The future of 1,000 acres of farmland near the border of Berlin and Orange townships is a residential and business center that echoes the past.

The future of 1,000 acres of farmland near the border of Berlin and Orange townships is a residential and business center that echoes the past.

Evans Farm Land Development Co. is engaged in Orange Township's zoning process in regard to about 550 acres just east of Olentangy High School between Lewis Center Road and the township's northern border. The firm also eventually plans to develop about 450 acres farther north in Berlin Township.

Evans Farm was founded more than 50 years ago by the late Arthur "Sam" Loos, former chairman of Evans Capital Corp. Tony Eyerman, a partner in Evans Farm Land Development Co. with Daniel Griffin, said the family that owns Evans Farm came to him about six years ago to discuss the future of the site.

"They'd been approached for many, many years by developers around wanting to just buy it and turn it into typical housing, and that was not what the family's interests were," he said. "The family vision was to create a community that's different from every other subdivision or community in Delaware County and in central Ohio."

Eyerman said the family eventually agreed to see the farm developed using the principles of the New Urbanism design movement. Proponents of New Urbanism call for walkable communities with diverse residential and commercial uses, drawing inspiration from pre-World War II cities and towns.

"It's finding the good traits of older communities and bringing them forward," Eyerman said.

Griffin said he envisions the development as "an all-walkable community where people can finally get out of their cars and not have to get back in them." He said the amount of open and green space in the community -- about 35 percent -- should set it apart from other developments in the area.

The developers said another hallmark of the community will be large, usable front porches on houses that sit close to the streets.

Eyerman said he drew inspiration locally from Old Worthington, Uptown Westerville and the Columbus neighborhoods of Clintonville, German Village and the Short North. Examples of similar planned communities outside of Ohio include Celebration, Fla., near Orlando, Cherry Hill, Mich., and Denver's Stapleton neighborhood.

Eschewing Easton

Town centers with offices and other commercial uses are planned for sites within the development in both townships.

Griffin said the focus will be on small businesses, such as bakeries, ice-cream parlors and two-screen theaters, not big-box stores. He said he also envisions community gardens, farmers markets and restaurants serving dishes with local ingredients in the community.

"It's really an old village center," he said. "It's not a town center as we've grown to know (such as) the Eastons and Polarises."

With approval from Orange Township, construction on interior roadways could start in the fall. Development in Berlin Township could be several years off.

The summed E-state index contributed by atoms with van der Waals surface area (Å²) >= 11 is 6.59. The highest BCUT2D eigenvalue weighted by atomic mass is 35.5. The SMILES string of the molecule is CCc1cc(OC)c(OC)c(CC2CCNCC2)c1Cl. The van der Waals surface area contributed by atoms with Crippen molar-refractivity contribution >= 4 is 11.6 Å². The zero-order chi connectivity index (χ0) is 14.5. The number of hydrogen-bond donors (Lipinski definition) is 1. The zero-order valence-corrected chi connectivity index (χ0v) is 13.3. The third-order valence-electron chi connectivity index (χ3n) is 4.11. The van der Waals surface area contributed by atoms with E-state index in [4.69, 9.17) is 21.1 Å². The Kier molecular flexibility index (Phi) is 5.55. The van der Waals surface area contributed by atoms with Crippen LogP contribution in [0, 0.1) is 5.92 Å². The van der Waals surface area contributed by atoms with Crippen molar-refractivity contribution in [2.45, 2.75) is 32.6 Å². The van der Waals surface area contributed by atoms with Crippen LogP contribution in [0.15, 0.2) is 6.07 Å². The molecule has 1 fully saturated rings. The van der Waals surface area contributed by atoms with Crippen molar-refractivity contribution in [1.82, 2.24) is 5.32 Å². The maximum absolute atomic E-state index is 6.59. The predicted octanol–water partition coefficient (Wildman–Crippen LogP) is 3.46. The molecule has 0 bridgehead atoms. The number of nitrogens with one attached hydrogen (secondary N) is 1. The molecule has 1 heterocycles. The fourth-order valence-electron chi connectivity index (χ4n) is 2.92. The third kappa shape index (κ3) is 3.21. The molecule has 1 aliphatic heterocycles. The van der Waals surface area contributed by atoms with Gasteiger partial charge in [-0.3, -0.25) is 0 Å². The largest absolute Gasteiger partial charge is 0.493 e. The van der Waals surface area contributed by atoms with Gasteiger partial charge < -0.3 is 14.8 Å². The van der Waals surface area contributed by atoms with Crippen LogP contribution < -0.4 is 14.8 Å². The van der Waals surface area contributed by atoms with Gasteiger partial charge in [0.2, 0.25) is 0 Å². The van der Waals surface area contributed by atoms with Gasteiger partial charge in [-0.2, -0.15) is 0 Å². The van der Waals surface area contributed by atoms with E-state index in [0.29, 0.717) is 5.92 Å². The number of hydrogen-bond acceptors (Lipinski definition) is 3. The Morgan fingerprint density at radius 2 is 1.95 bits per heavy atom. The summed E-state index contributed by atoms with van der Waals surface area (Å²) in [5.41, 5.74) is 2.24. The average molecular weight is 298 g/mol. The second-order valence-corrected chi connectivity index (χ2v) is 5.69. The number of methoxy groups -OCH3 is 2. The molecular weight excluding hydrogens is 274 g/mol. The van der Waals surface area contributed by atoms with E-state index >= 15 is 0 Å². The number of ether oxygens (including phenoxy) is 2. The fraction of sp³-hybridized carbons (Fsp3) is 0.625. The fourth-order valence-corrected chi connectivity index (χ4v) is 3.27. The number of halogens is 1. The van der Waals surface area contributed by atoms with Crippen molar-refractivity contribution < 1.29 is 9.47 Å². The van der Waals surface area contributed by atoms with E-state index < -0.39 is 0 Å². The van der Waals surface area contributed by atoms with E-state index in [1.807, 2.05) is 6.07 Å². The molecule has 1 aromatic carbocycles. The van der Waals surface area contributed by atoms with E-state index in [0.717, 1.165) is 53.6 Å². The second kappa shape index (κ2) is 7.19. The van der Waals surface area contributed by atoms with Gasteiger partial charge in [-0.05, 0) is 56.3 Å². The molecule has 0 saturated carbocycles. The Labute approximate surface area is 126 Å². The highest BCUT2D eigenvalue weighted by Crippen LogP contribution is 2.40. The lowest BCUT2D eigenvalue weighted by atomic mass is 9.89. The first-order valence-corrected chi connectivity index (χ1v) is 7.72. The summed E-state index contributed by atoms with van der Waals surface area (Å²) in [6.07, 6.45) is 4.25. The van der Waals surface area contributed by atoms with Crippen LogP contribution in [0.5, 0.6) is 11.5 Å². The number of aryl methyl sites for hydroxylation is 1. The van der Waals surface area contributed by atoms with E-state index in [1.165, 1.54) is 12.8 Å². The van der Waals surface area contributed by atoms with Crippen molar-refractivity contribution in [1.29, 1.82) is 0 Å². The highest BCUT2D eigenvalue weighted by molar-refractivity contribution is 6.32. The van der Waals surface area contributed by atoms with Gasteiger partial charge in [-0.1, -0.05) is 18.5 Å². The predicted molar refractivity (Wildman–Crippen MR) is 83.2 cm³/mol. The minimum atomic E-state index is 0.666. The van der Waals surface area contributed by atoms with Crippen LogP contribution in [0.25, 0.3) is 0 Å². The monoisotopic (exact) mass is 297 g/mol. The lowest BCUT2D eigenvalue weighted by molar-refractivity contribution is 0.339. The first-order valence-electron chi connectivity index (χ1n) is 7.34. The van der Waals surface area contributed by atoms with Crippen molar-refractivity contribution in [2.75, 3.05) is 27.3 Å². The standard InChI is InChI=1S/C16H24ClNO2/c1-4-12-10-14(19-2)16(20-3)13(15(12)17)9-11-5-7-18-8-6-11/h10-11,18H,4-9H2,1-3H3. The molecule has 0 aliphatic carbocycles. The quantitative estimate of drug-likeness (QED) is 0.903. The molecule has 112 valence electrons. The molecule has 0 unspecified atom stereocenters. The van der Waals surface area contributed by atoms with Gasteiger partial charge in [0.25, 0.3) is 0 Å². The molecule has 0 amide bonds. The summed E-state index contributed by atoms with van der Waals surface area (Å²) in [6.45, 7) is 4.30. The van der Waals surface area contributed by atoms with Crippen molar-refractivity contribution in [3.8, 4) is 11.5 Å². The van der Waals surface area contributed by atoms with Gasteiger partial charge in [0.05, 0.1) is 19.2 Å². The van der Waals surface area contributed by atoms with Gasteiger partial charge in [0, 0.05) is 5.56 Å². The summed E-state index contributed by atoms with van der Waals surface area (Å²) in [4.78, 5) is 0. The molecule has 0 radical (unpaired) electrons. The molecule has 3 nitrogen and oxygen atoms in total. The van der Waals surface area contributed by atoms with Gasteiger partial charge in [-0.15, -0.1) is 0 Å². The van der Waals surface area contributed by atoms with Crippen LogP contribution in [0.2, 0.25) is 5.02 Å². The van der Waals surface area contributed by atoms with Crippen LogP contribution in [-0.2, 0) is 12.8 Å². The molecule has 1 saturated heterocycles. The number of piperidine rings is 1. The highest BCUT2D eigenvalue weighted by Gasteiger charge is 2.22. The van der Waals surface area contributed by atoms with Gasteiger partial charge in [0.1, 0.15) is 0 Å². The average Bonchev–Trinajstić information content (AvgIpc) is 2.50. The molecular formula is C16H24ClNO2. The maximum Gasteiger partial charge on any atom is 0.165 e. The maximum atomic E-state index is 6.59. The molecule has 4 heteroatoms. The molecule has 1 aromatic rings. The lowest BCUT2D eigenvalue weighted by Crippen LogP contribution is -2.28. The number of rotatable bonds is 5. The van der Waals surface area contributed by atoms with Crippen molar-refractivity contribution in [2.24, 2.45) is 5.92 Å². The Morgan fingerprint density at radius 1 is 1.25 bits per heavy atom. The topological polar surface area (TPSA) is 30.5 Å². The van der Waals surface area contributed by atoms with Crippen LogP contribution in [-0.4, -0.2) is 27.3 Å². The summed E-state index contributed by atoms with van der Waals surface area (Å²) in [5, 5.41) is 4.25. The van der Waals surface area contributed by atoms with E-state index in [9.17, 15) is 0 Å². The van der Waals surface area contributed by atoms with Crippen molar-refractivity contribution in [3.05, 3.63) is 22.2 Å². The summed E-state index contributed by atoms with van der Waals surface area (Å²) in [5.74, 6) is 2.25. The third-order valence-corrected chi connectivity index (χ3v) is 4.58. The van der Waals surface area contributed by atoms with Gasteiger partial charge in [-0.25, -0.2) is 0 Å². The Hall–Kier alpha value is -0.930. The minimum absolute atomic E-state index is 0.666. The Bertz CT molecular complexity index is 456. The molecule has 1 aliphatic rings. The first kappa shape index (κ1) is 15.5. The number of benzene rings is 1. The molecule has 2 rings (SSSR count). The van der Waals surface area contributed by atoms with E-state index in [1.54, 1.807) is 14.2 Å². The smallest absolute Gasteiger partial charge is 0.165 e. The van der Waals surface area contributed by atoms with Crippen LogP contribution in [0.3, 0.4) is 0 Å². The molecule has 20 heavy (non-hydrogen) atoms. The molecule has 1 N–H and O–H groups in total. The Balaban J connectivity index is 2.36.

"There's an old axiom that you eat a whale one bite at a time, (and) 1,000-plus acres is a whale," Eyerman said.

Despite the community's proximity to Delaware's southeastern boundary in Berlin Township, the developers said they do not plan to request annexation into the city in the future.

A development plan filed in Orange Township calls for about 950 homes north of the town center. The developers have not yet established the number of homes planned for the Berlin Township land.

Griffin said the structures forming Orange Township's village center off Lewis Center Road at the southern edge of the site likely will be among the first buildings constructed. He said it's important to him to have active businesses on-site to assure potential residents the commercial aspect of the project is not a pipe dream.

"Because of the growth that has happened out here, we have about nine businesses ready to go in and start this village," he said.

Trustees 'excited'

While the project has yet to go before Orange Township's trustees for a vote, all three said they like what they've heard about the development so far.

Trustee Rob Quigley said he thinks the developers have "a great concept."

"Ever since I've been a trustee, all I've ever heard from people is the township doesn't have an identity ... or a place to gather," Quigley said, adding he hoped the development might change that situation.

Trustee Debbie Taranto called the project "very exciting" and said it could be a "feather in Orange Township's cap."

"I think the township will have the kind of town center people have always wanted," she said.

Unlike developments in which homebuilders construct houses on speculation or buy up multiple tracts, individual buyers will be in control of their lots at Evans Farm, Griffin said.

"You buy it and you pick out of a group of custom builders that we've pre-approved to build," he said. "It really puts everything back in the consumers' hands, which is sort of hard to find nowadays."

Builders will not be allowed to duplicate designs within the community.

Eyerman said the market will determine whether apartments or senior housing eventually will be built within the community. He said all buildings on the site will need to meet the strict architectural guidelines of the community.

"What we've asked for from the zoning commission and from the townships is: Allow us a palette of permitted uses that would fit in this community," he said.

The range of housing options, along with 10 different lot sizes for single-family houses, is expected to attract residents from multiple age groups.

Developers will set aside a space for an Olentangy Local School District elementary school near the oval -- a site envisioned as a central gathering and concert space southeast of Shanahan Road's intersection with Piatt Road.